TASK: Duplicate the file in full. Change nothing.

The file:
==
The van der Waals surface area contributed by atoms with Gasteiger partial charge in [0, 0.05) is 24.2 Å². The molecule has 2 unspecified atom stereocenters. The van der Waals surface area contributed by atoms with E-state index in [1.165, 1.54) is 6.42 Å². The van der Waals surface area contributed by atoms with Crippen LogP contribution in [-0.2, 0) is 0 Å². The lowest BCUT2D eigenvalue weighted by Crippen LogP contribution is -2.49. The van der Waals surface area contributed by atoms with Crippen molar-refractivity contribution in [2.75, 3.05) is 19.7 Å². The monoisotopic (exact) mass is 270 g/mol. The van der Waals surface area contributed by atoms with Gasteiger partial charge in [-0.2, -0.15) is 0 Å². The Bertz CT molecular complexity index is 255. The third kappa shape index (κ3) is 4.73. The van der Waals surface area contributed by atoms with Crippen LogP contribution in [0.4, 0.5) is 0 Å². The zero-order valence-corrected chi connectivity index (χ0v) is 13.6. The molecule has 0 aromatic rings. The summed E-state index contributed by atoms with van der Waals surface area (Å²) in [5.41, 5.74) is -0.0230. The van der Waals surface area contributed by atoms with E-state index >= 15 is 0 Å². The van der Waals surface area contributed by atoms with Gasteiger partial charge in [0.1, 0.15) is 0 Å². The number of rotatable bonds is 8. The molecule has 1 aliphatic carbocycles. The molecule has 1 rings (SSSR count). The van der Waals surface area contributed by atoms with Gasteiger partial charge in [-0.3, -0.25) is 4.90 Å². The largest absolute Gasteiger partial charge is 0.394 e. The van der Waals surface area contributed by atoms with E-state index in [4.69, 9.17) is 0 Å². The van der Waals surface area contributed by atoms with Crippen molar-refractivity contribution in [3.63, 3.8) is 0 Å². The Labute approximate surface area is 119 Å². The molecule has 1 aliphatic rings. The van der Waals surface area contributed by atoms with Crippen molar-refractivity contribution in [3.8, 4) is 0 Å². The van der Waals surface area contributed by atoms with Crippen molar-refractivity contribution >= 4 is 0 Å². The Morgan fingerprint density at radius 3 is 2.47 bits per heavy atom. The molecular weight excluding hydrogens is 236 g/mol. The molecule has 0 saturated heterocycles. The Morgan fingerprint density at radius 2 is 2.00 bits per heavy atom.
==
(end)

The van der Waals surface area contributed by atoms with Gasteiger partial charge in [0, 0.05) is 24.2 Å². The molecule has 2 unspecified atom stereocenters. The van der Waals surface area contributed by atoms with E-state index in [1.165, 1.54) is 6.42 Å². The van der Waals surface area contributed by atoms with Crippen LogP contribution in [-0.2, 0) is 0 Å². The lowest BCUT2D eigenvalue weighted by Crippen LogP contribution is -2.49. The van der Waals surface area contributed by atoms with Crippen molar-refractivity contribution in [2.75, 3.05) is 19.7 Å². The monoisotopic (exact) mass is 270 g/mol. The van der Waals surface area contributed by atoms with Gasteiger partial charge in [-0.2, -0.15) is 0 Å². The Bertz CT molecular complexity index is 255. The third kappa shape index (κ3) is 4.73. The van der Waals surface area contributed by atoms with Crippen LogP contribution in [0.4, 0.5) is 0 Å². The zero-order valence-corrected chi connectivity index (χ0v) is 13.6. The molecule has 0 aromatic rings. The summed E-state index contributed by atoms with van der Waals surface area (Å²) in [5.41, 5.74) is -0.0230. The van der Waals surface area contributed by atoms with E-state index >= 15 is 0 Å². The van der Waals surface area contributed by atoms with Gasteiger partial charge in [0.1, 0.15) is 0 Å². The number of rotatable bonds is 8. The molecule has 1 aliphatic carbocycles. The molecule has 1 rings (SSSR count). The van der Waals surface area contributed by atoms with Gasteiger partial charge in [-0.3, -0.25) is 4.90 Å². The largest absolute Gasteiger partial charge is 0.394 e. The van der Waals surface area contributed by atoms with E-state index in [4.69, 9.17) is 0 Å². The van der Waals surface area contributed by atoms with Crippen molar-refractivity contribution in [3.63, 3.8) is 0 Å². The Labute approximate surface area is 119 Å². The molecule has 1 aliphatic rings. The van der Waals surface area contributed by atoms with Crippen molar-refractivity contribution in [3.8, 4) is 0 Å². The van der Waals surface area contributed by atoms with Crippen molar-refractivity contribution >= 4 is 0 Å². The Morgan fingerprint density at radius 3 is 2.47 bits per heavy atom. The molecular weight excluding hydrogens is 236 g/mol. The molecule has 0 saturated heterocycles. The Morgan fingerprint density at radius 2 is 2.00 bits per heavy atom.